Question - How is insulin a GMO?

Answered by: Annie Simmons  |  Category: General  |  Last Updated: 26-06-2022  |  Views: 751  |  Total Questions: 14

Recombinant DNA is a technology scientists developed that made it possible to insert a human gene into the genetic material of a common bacterium. This “recombinant” micro-organism could now produce the protein encoded by the human gene. Scientists build the human insulin gene in the laboratory. the gene for making insulin is cut from a length of human DNA using restriction enzymes. it is inserted into a plasmid using ligase enzymes. the plasmid goes into a bacterial cell. the transgenic bacterium reproduces, resulting in millions of identical bacteria that produce human insulin. Genetically modified bacteria are used to produce large amounts of proteins for industrial use. Generally the bacteria are grown to a large volume before the gene encoding the protein is activated. The bacteria are then harvested and the desired protein purified from them. The hypoglycaemic potency of genetically engineered insulin is identical to that of purified pork insulin but a weaker effect on counterregulatory hormones has been reported. However, the main advantage of biosynthetic human insulin is its species specificity, which reduces its immunogenicity. Beginning in 1982, biosynthetic "human" insulin has been manufactured for clinical use through genetic engineering techniques using recombinant DNA technology. The host cells are then allowed to grow and reproduce normally, and due to the inserted human DNA, they produce a synthetic version of human insulin.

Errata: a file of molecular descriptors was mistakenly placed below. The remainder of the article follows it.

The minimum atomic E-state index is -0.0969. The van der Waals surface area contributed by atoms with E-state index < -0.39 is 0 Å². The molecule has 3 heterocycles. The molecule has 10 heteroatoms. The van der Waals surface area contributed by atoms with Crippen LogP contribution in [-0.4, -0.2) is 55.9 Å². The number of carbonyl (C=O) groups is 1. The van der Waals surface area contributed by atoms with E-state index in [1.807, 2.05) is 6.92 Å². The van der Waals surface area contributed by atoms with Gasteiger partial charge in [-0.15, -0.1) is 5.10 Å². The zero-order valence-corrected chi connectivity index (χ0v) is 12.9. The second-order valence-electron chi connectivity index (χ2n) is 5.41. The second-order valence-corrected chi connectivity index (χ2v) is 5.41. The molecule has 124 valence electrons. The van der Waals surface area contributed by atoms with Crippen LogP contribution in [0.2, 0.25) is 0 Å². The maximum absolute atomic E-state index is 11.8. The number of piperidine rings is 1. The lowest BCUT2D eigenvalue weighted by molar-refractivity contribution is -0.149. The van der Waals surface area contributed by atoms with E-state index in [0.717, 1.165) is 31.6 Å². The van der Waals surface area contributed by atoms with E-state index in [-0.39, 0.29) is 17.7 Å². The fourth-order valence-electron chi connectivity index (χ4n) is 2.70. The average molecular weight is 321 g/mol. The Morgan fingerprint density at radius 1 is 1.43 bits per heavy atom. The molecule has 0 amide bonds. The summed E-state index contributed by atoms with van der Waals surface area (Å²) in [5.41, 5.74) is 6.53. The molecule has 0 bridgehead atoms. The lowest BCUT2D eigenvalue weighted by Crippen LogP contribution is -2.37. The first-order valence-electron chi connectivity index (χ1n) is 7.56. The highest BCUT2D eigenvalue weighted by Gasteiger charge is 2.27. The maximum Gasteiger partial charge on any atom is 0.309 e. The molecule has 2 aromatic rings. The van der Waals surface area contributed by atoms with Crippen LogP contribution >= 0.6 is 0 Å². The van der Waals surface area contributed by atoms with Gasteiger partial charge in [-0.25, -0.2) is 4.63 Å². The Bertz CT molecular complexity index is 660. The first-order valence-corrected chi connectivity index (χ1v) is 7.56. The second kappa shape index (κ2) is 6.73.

TAGS: insulin gmo
https://www.diabetes.co.uk/insulin/starting-on-insulin-in-type-2-diabetes.html

Disadvantages of being on insulin injections Raises the risk of hypoglycemia. Can promote weight gain. Some people may be uncomfortable about injecting. Could affect employment if you drive for a living.

https://www.canada.ca/en/health-canada/services/drugs-health-products/biologics-radiopharmaceuticals

Insulin was originally derived from the pancreases of cows and pigs. Animal-sourced insulin is made from preparations of beef or pork pancreases, and has been used safely to manage diabetes for many years. With the exception of beef/pork insulin, which is no longer available, they are still being used safely today.

https://www.ncbi.nlm.nih.gov/pmc/articles/PMC4203937/

Nowadays, recombinant human insulin is mainly produced either in E. coli or Saccharomyces cerevisiae. Besides, E. coli and yeast, mammalian cells, transgenic animals and plant expression systems are also employed as a host for large-scale production of recombinant insulin [25-28].

https://medlineplus.gov/ency/article/002432.htm

The possible benefits of genetic engineering include: More nutritious food. Tastier food. Disease- and drought-resistant plants that require fewer environmental resources (such as water and fertilizer) Less use of pesticides. Increased supply of food with reduced cost and longer shelf life. Faster growing plants and animals.

http://www.nature.com/scitable/topicpage/genetically-modified-organisms-gmos-transgenic-crops-and-73